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Prevent Dementia With These WHO Guidelines

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With 50 million suffering from dementia globally, experts expect the number to triple by 2050. But they have also outlined ways we can prevent dementia.


“In the next 30 years, the number of people with dementia is expected to triple,” WHO Director-General Dr Tedros Adhanom Ghebreyesus said in a statement.


According to the World Health Organisation, there are also nearly 10 million new cases of dementia each year. Dementia results from a number of diseases that affect the brain, such as Alzheimer disease or stroke. It affects the memory, learning capacity, comprehension, judgement and generally your brain function.


On Tuesday, the WHO issued a nearly 100-page guideline on how to reduce risk of cognitive decline. According to the guideline, dementia can be prevented with a healthier lifestyle. People should get regular exercises, stop smoking and avoiding the harmful use of alcohol. In addition, they should control their weight, eat a healthy diet, and maintain healthy blood pressure, cholesterol and blood sugar level.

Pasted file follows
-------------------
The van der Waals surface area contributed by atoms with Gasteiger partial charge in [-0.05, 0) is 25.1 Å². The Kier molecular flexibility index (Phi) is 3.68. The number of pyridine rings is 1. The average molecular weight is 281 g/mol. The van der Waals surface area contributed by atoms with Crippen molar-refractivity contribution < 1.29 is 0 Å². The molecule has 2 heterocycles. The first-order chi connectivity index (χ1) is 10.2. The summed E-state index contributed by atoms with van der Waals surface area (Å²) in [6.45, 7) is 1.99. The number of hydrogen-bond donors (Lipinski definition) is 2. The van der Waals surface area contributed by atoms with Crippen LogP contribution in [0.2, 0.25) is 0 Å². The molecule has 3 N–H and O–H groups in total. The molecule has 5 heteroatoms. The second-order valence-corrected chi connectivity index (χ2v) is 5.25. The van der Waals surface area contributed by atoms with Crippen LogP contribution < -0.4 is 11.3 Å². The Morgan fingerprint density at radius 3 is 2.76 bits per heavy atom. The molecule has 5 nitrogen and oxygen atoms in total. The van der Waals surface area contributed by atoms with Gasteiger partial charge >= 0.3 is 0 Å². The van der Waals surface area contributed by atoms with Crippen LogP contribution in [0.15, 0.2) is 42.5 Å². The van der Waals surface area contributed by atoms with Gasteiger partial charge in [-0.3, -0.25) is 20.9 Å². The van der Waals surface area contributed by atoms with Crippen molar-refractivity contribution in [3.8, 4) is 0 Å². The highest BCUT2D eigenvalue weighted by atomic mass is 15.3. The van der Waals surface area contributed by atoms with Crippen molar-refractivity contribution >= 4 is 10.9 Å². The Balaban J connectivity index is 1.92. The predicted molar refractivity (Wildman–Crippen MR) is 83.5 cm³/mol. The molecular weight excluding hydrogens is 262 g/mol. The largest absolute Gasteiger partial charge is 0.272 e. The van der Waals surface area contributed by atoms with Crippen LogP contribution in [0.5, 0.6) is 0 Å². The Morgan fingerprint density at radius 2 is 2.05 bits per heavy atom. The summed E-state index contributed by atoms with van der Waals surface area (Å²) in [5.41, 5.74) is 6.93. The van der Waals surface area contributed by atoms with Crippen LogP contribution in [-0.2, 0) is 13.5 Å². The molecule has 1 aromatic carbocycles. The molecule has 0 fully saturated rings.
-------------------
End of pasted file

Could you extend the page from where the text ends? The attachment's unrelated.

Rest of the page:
“We need to do everything we can to reduce our risk of dementia. The scientific evidence gathered for these guidelines confirms what we have suspected for some time. What is good for our heart, is also good for our brain,” Ghebreyesus explained.


However, you need to be certain you stay clear of certain vitamins that can be detrimental to your health.


“Taking pills for vitamins B and E, polyunsaturated fatty acids and multi-complex supplements is not recommended to reduce your risk,” the WHO said.


One thing that’s certain is that this cognitive decline is not an inevitable part of ageing, but a preventable disease.


“While age is the strongest known risk factor for cognitive decline, dementia is not a natural or inevitable consequence of ageing,” the report states. “Prevention of dementia is possible through a public health approach.”

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